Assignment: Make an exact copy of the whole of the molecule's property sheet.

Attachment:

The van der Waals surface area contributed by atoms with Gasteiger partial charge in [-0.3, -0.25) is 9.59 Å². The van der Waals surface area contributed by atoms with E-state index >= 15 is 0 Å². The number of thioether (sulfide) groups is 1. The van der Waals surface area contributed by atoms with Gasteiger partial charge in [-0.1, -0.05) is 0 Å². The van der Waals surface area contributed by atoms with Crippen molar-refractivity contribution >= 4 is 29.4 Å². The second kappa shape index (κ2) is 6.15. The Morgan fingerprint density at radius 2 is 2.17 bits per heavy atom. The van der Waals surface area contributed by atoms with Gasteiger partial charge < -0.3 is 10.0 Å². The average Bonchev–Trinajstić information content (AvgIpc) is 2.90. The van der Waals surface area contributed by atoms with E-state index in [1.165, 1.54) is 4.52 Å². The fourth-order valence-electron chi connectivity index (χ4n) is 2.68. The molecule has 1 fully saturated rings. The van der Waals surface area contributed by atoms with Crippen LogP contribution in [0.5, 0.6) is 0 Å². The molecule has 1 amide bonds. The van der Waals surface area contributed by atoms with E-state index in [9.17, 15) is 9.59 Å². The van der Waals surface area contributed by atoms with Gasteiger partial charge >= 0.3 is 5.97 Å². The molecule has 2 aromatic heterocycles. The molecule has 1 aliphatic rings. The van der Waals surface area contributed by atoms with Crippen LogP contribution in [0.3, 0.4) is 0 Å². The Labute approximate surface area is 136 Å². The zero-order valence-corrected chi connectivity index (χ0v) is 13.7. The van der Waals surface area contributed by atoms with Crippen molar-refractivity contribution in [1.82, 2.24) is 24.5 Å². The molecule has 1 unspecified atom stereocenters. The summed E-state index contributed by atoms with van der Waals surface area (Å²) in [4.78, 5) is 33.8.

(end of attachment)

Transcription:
The van der Waals surface area contributed by atoms with Gasteiger partial charge in [-0.3, -0.25) is 9.59 Å². The van der Waals surface area contributed by atoms with E-state index >= 15 is 0 Å². The number of thioether (sulfide) groups is 1. The van der Waals surface area contributed by atoms with Gasteiger partial charge in [-0.1, -0.05) is 0 Å². The van der Waals surface area contributed by atoms with Crippen molar-refractivity contribution >= 4 is 29.4 Å². The second kappa shape index (κ2) is 6.15. The Morgan fingerprint density at radius 2 is 2.17 bits per heavy atom. The van der Waals surface area contributed by atoms with Gasteiger partial charge < -0.3 is 10.0 Å². The average Bonchev–Trinajstić information content (AvgIpc) is 2.90. The van der Waals surface area contributed by atoms with E-state index in [1.165, 1.54) is 4.52 Å². The fourth-order valence-electron chi connectivity index (χ4n) is 2.68. The molecule has 1 fully saturated rings. The van der Waals surface area contributed by atoms with Crippen LogP contribution in [0.5, 0.6) is 0 Å². The molecule has 1 amide bonds. The van der Waals surface area contributed by atoms with E-state index in [9.17, 15) is 9.59 Å². The van der Waals surface area contributed by atoms with Gasteiger partial charge >= 0.3 is 5.97 Å². The molecule has 2 aromatic heterocycles. The molecule has 1 aliphatic rings. The van der Waals surface area contributed by atoms with Crippen LogP contribution in [0.3, 0.4) is 0 Å². The Labute approximate surface area is 136 Å². The zero-order valence-corrected chi connectivity index (χ0v) is 13.7. The van der Waals surface area contributed by atoms with Crippen molar-refractivity contribution in [1.82, 2.24) is 24.5 Å². The molecule has 1 unspecified atom stereocenters. The summed E-state index contributed by atoms with van der Waals surface area (Å²) in [4.78, 5) is 33.8.